Copyright ©2013 NPR. For personal, noncommercial use only. See Terms of Use. For other uses, prior permission required.

DAVID GREENE, HOST:

OK, and let's turn to another study about weight. You might want to listen closely here. It suggests that being a little overweight may tip the odds in favor of living a longer life. That's right - researchers say there may be some benefit to having a little extra body fat.

But not so fast. As NPR's Allison Aubrey reports, no one is suggesting you ditch the exercising, or end the diet.

ALLISON AUBREY, BYLINE: This isn't the first time that researchers have raised questions about the link between body weight and how long someone will live. While there's no debate that being severely obese will raise the risk of all kinds of illnesses and even cut some lives short, it's less clear what happens to people who are less overweight.

When Katherine Flegal, of the CDC, set out to answer this question, she wanted to include as many people as possible in her study; from as many places around the world as she could find.

KATHERINE FLEGAL: We searched all the literature - thousands of articles; found almost 100 articles with almost 3 million people that really addressed this question head on.

AUBREY: And she concludes that being overweight is actually associated with a lower risk of death. It's certainly not dramatic, but about a 6 percent decreased risk.

FLEGAL: Statistically significant.

AUBREY: So who are we talking about here? A lot more people than you might think. About one-third of all Americans fall into this category of overweight. And Flegal found that even among those who are technically slightly obese, there was no increased risk of death.

Now, at a time when we are bombarded with weight- loss messages, Flegal says it's not popular to suggest that heavier people may live longer. In fact, a few years back, when she published a paper that came to a similar conclusion, her findings were attacked.

FLEGAL: Our articles got called rubbish and ludicrous, that though - you know, it's really opened you up to a lot of criticism. I discovered - much to my sorrow - that this is a kind of a flashpoint for people.

AUBREY: One of the experts who takes issue with Flegal's conclusions is Walter Willett, of the Harvard School of Public Health. He's read her new paper, and he says he's not buying it.

WALTER WILLETT: This study is really a pile of rubbish, and no one should waste their time reading it.

AUBREY: Willet says it's not helpful to look simply at how people's BMIs - or body mass index - influence their risk of death, as this paper did, without knowing something about people's health or fitness. Some people are thin because they're ill, so of course they're at higher risk of dying. This study doesn't tease this apart. Also, he says, the analysis does not address the bigger, more important issues of quality of life. If an overweight person does live longer, is he or she living with chronic diseases?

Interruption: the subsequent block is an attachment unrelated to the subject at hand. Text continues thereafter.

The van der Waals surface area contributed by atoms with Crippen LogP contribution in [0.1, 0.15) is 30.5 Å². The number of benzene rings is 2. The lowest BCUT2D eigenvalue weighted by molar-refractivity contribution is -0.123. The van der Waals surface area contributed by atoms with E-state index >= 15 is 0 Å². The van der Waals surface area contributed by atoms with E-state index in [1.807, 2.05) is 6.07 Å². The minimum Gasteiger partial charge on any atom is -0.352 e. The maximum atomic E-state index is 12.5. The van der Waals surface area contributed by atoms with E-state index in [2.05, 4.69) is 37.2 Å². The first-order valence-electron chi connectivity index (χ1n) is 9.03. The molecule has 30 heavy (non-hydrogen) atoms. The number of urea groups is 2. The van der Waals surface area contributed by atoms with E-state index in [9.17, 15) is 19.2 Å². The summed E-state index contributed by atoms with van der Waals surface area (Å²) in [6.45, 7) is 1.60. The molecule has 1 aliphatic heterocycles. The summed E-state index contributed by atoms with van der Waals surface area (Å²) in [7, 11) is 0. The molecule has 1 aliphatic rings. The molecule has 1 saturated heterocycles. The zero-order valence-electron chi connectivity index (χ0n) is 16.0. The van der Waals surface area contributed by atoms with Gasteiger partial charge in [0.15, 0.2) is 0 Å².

WILLETT: We have a huge amount of other literature showing that people who gain weight or are overweight, have increased risk of diabetes, heart disease, stroke, many cancers, and many other conditions.

AUBREY: Willett says for listeners out there who want to know whether their body weight is a problem, one thing to do - rather than comparing your BMI to those around you - is to think about what you weighed when you were 20 years old.

WILLETT: For most people, our ideal weight - if we weren't seriously overweight at age 20 - is about what we weighed then. And that's why weight change is a good number to keep an eye on because it can be an early warning sign.

AUBREY: That you're on the path to more weight gain. Now, not everyone's convinced that the new paper is rubbish. Dr. Steven Heymsfield, of the Pennington Biomedical Research Center in Baton Rouge, says there are a couple of scenarios in which extra body weight might help people live longer.

DR. STEVEN HEYMSFIELD: If you fall, and you fall on a vulnerable bone - like the hip - that having a little extra fat there might protect you from a hip fracture.

AUBREY: Or, he says, if an illness leaves you unable to eat, extra body fat could be useful. Heymsfield acknowledges this is just speculation. He says while this paper won't end the debate over whether a little extra body fat could be a good thing, he says it does show that the relationship between weight and health may be more complicated than just a simple calculation.

Allison Aubrey, NPR News.

Copyright © 2013 NPR. All rights reserved. No quotes from the materials contained herein may be used in any media without attribution to NPR. This transcript is provided for personal, noncommercial use only, pursuant to our Terms of Use. Any other use requires NPR's prior permission. Visit our permissions page for further information.

NPR transcripts are created on a rush deadline by a contractor for NPR, and accuracy and availability may vary. This text may not be in its final form and may be updated or revised in the future. Please be aware that the authoritative record of NPR's programming is the audio.

Comments

 

Please keep your community civil. All comments must follow the NPR.org Community rules and terms of use, and will be moderated prior to posting. NPR reserves the right to use the comments we receive, in whole or in part, and to use the commenter's name and location, in any medium. See also the Terms of Use, Privacy Policy and Community FAQ.